The highway is called the Roberto Sánchez Vilella Expressway, which is also the name given to the much larger PR-2 freeway segment from Hormigueros to Ponce. The second phase of PR-66 from Canóvanas to Rio Grande was opened on October 1, 2012.
PR-66 is, in reality, an extension of older expressway PR-26, as both expressways are attached (that is, there is no need to take an exit to enter the other expressway, much like PR-18 and PR-52). PR-66 was assigned that number after U.S. Route 66 in the United States.
PR-66 is very close to the El Yunque National Forest and at the beginning caused problems between developers and environmental activists. Several actions of disobedience took place, including beams already installed being removed. The expressway was planned to be extended to Fajardo but due to the close presence of the forest reserve, it was accorded to be extended to Río Grande and connect to PR-3 which has several exits between that municipality and Fajardo, and it might be possible that PR-3 is converted into a complete freeway in that segment as it approaches PR-53.
The short expressway is very expensive in terms of toll fees and many people still go through PR-3 as a consequence. There are no plans to turn the toll down or lower the current fee of $1.50. This makes this small freeway the second most expensive tollway in the US (excluding bridges and tunnels), after the Dulles Greenway in Virginia in terms of its small length (about 30 cents per mile). This results beneficial in the effect that PR-66 has low traffic almost all the time, including rush hours. As of December 2011, the toll must be paid by pre-paid AutoExpreso.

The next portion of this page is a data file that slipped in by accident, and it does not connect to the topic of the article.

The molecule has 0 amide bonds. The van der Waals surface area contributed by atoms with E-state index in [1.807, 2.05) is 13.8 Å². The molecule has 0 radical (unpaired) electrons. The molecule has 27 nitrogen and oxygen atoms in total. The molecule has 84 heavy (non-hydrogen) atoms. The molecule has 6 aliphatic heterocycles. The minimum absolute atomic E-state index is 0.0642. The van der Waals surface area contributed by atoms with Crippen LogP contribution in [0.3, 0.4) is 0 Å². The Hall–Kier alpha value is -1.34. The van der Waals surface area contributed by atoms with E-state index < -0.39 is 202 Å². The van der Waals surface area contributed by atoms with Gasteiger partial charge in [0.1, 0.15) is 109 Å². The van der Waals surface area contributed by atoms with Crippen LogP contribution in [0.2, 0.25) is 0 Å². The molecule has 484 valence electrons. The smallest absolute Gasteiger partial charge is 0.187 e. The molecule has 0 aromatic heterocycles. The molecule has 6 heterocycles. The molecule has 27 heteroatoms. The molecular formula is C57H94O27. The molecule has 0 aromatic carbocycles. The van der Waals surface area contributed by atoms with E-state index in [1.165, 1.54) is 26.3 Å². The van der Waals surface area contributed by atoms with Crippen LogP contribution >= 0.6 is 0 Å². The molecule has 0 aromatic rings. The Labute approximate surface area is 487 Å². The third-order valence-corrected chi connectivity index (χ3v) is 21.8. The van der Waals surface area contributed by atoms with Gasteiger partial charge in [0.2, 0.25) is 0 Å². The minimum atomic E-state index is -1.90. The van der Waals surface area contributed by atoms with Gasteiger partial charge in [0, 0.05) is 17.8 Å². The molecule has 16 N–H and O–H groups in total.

Puerto Rico Highway 26, called the Román Baldorioty de Castro Expressway, is the main highway to the Luis Muñoz Marín International Airport and is connected to PR-66. It was converted to a freeway to minimize the traffic in PR-3 and PR-17, to grant better access to the Airport. Several exits exist to provide access to PR-187 (the main route to the Piñones area), PR-37 (Isla Verde) and PR-22 (José de Diego). The combined routes of PR-26 and PR-66 is about 25.8 miles (41.5 km) long.